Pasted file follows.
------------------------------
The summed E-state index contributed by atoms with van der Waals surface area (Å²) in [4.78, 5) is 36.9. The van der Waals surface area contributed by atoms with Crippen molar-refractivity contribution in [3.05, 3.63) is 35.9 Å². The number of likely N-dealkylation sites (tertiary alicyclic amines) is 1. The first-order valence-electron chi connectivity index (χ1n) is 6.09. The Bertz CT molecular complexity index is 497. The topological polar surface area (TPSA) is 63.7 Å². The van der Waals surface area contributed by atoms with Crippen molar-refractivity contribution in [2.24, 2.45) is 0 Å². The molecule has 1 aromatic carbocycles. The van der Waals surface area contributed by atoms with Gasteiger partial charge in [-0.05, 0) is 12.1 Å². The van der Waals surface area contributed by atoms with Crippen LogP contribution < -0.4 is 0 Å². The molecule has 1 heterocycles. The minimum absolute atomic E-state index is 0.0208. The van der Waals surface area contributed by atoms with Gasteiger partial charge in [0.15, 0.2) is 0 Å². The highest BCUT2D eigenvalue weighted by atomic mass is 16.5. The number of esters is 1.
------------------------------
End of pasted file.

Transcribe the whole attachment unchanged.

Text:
The summed E-state index contributed by atoms with van der Waals surface area (Å²) in [4.78, 5) is 36.9. The van der Waals surface area contributed by atoms with Crippen molar-refractivity contribution in [3.05, 3.63) is 35.9 Å². The number of likely N-dealkylation sites (tertiary alicyclic amines) is 1. The first-order valence-electron chi connectivity index (χ1n) is 6.09. The Bertz CT molecular complexity index is 497. The topological polar surface area (TPSA) is 63.7 Å². The van der Waals surface area contributed by atoms with Crippen molar-refractivity contribution in [2.24, 2.45) is 0 Å². The molecule has 1 aromatic carbocycles. The van der Waals surface area contributed by atoms with Gasteiger partial charge in [-0.05, 0) is 12.1 Å². The van der Waals surface area contributed by atoms with Crippen LogP contribution < -0.4 is 0 Å². The molecule has 1 heterocycles. The minimum absolute atomic E-state index is 0.0208. The van der Waals surface area contributed by atoms with Gasteiger partial charge in [0.15, 0.2) is 0 Å². The highest BCUT2D eigenvalue weighted by atomic mass is 16.5. The number of esters is 1.